represents. i .
| Chalmem Expert I
I 1» .Now: Here I
A carload of "Forty" Oaklands, , was
unloaded yesterday for S. G. Chapman,
-*_-_j_: _: " '.' -' 7 -.*. agent for that pop
i ular car. This in
I the shipment which
j.has been anxiously
- , (-.. :\u25a0-\u25a0'•\u25a0 '. waited for by many
Bench the City.
The last day of December, 1909, saw
55 cars' manufactured^ In"; the old and
• * ' •'--•' \u25a0•'-' ' ' ' -«r n»tprnwn pi"^^ o f
I the * Ford s -motor
I "company— the -first
j. day of: 1910 saw 60
*ftf1W*gK5**5WiS \u25a0•\u25a0V ca js\shipped from
the new/ Ford plant at (Highland Park.
The^chanKe' was ..made ; quickly and
guietly,;without a- brass band 1 , a clam-
Bak«v.or a ball," but nevertheless It was
thoroughly "done and the various de
partments are "already settled down to
regular =, routine., j The .old." factory- "on
Piquette avenue .will, be, iused' as a, parts
factory, toolroom^and pattern • shop;^^*
f Chance In the -
I\u25a0, •• Ford Favlorj
164* FiLLMORE ST.
"is the place to buy
of \u25a0 all ; . makes, Vnew , and second
hand, i : f or : less , money " thanTany .\u25a0
v'ot her ; house- on v the ; Coast. Call :
to fsee ius before buying Ta ; Sew--
«ihg > Machine/- ,; ; ; r C: (7 . -4
J. W. EVANS; Agent
" 1644 FILLMORE STREET. I
CASE AGAINST BANK
The suit' of Dr. John Fi'tz Gibbon for
a. receiver to take charge of. all the
assets of the Hibernia bank was dis
missed by Judge Seawell. yesterday and
judgment rendered for the defendant.
Gibbons- attorneys filed three .com
plaints in the case, but each was
thrown 'out on demurrer. -. ' "-. \u25a0.
• Judge Seawell decided yesterday that
the, defects 'In. the pleadings- were in
curable, and. refused Gibbon permission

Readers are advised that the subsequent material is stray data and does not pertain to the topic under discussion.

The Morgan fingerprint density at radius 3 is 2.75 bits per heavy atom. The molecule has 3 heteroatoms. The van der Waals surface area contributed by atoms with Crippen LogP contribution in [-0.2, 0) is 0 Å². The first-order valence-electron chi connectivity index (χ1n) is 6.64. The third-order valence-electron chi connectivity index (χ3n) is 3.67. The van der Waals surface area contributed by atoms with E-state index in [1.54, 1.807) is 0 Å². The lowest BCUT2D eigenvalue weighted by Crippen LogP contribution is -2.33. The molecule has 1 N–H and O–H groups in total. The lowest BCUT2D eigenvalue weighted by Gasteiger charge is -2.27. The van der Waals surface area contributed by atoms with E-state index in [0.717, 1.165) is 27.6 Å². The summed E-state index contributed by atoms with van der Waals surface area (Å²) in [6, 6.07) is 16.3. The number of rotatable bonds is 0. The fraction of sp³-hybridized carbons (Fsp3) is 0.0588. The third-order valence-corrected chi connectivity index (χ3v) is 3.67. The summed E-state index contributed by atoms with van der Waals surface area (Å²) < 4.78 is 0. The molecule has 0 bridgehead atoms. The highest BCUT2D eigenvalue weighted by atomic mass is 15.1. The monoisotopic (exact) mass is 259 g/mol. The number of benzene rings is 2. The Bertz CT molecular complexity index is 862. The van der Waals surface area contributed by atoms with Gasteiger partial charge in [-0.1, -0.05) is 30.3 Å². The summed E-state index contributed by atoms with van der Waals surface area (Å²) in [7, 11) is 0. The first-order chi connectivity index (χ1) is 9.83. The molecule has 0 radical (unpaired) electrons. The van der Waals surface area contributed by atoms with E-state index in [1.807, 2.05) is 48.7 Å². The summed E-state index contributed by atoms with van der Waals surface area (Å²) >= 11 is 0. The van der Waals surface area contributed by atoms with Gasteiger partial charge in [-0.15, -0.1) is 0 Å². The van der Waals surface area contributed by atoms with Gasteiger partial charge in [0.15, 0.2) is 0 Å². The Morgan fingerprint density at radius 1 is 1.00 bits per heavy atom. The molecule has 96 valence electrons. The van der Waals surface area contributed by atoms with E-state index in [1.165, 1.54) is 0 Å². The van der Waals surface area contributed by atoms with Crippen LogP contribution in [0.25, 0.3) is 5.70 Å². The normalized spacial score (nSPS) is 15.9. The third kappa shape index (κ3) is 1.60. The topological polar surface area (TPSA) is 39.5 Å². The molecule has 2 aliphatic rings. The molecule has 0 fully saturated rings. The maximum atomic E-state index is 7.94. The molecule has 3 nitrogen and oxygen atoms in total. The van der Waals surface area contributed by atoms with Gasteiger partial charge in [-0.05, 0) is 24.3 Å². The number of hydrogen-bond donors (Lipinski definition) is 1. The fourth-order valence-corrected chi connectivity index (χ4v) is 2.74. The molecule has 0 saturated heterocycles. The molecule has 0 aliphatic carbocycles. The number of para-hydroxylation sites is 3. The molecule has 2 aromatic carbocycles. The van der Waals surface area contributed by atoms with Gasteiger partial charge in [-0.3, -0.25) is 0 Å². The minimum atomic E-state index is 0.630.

to again amend his complaint. ,
Gibbon - was i one «of the first 'depos
itors in -the bank when it opened in
1859, and claims that under. the orig
inal charter he and • others similarly
situated '• are now entitled to an ac
counting and a distribution I of the
profits' and' assets of tlya institution.
As an original depositor he claimed to
be one of the "organizers" and claimed
that his contract, made with the bank
in 1559, had matured.-
-Indigo furnishes nearly 50 shades of
blue, m * ..-..;\u25a0.:..
We positively had no time
to write ai\ ad for to-day.
% yVTe're^siiiiply too busy wait-
ing on customers and getting
pianos out that* were taken
yesterday to attend to any-
thing else. This may .seem
strong language, but it's a
fact just the same. Come
This here's what did it:
i ja*g GOOD FOR vJ^ )
,1 3TI)trtp Boliarjs I.
Am 'Fln»t Paymrn* ox m 'X«tr Piano. 1&Mf :
»P KILERS MUSIC COMPANY, jjfOTj
Us& OTS Market Street. fflS
Bring: this advertising test certificate to us at once— «elect *nr plan, it
dur stock— we accept this certificate as so much cash, and as a first payment
on the piano/ You may make your next payment one month later It you like. '
Special Premium Oiler— s2 for $1
Should you, in addition to your certificate, decide to pay any cash when
selecting your piano, we will give a receipt for |2 for every dollar that yon pay
up to the amount of the certificate.
Bring certificate and get receipt for . «__ — — ,_____|3o
Bring certificate, pay $5 cash and get reecipt for . $40